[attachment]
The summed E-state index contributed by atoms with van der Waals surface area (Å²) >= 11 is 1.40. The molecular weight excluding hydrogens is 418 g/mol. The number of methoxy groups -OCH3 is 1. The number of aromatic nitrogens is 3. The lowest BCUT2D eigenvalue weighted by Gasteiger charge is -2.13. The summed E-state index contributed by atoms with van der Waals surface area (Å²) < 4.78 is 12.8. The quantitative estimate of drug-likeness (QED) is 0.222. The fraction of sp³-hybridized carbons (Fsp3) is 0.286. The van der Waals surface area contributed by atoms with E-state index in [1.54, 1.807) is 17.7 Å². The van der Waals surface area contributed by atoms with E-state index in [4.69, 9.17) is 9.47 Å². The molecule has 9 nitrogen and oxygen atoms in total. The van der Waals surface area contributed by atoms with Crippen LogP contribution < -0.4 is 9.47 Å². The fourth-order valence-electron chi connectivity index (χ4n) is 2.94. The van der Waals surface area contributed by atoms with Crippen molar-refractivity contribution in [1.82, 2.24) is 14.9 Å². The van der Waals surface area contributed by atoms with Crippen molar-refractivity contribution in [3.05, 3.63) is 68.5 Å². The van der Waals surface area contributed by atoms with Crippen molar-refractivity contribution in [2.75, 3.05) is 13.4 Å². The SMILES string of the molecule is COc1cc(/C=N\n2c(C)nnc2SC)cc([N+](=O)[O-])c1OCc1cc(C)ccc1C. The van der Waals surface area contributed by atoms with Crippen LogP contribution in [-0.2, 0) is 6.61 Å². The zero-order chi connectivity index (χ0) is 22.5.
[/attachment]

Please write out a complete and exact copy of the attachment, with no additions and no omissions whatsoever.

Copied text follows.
The summed E-state index contributed by atoms with van der Waals surface area (Å²) >= 11 is 1.40. The molecular weight excluding hydrogens is 418 g/mol. The number of methoxy groups -OCH3 is 1. The number of aromatic nitrogens is 3. The lowest BCUT2D eigenvalue weighted by Gasteiger charge is -2.13. The summed E-state index contributed by atoms with van der Waals surface area (Å²) < 4.78 is 12.8. The quantitative estimate of drug-likeness (QED) is 0.222. The fraction of sp³-hybridized carbons (Fsp3) is 0.286. The van der Waals surface area contributed by atoms with E-state index in [1.54, 1.807) is 17.7 Å². The van der Waals surface area contributed by atoms with E-state index in [4.69, 9.17) is 9.47 Å². The molecule has 9 nitrogen and oxygen atoms in total. The van der Waals surface area contributed by atoms with Crippen LogP contribution < -0.4 is 9.47 Å². The fourth-order valence-electron chi connectivity index (χ4n) is 2.94. The van der Waals surface area contributed by atoms with Crippen molar-refractivity contribution in [1.82, 2.24) is 14.9 Å². The van der Waals surface area contributed by atoms with Crippen molar-refractivity contribution in [3.05, 3.63) is 68.5 Å². The van der Waals surface area contributed by atoms with Crippen molar-refractivity contribution in [2.75, 3.05) is 13.4 Å². The SMILES string of the molecule is COc1cc(/C=N\n2c(C)nnc2SC)cc([N+](=O)[O-])c1OCc1cc(C)ccc1C. The van der Waals surface area contributed by atoms with Crippen LogP contribution in [-0.2, 0) is 6.61 Å². The zero-order chi connectivity index (χ0) is 22.5.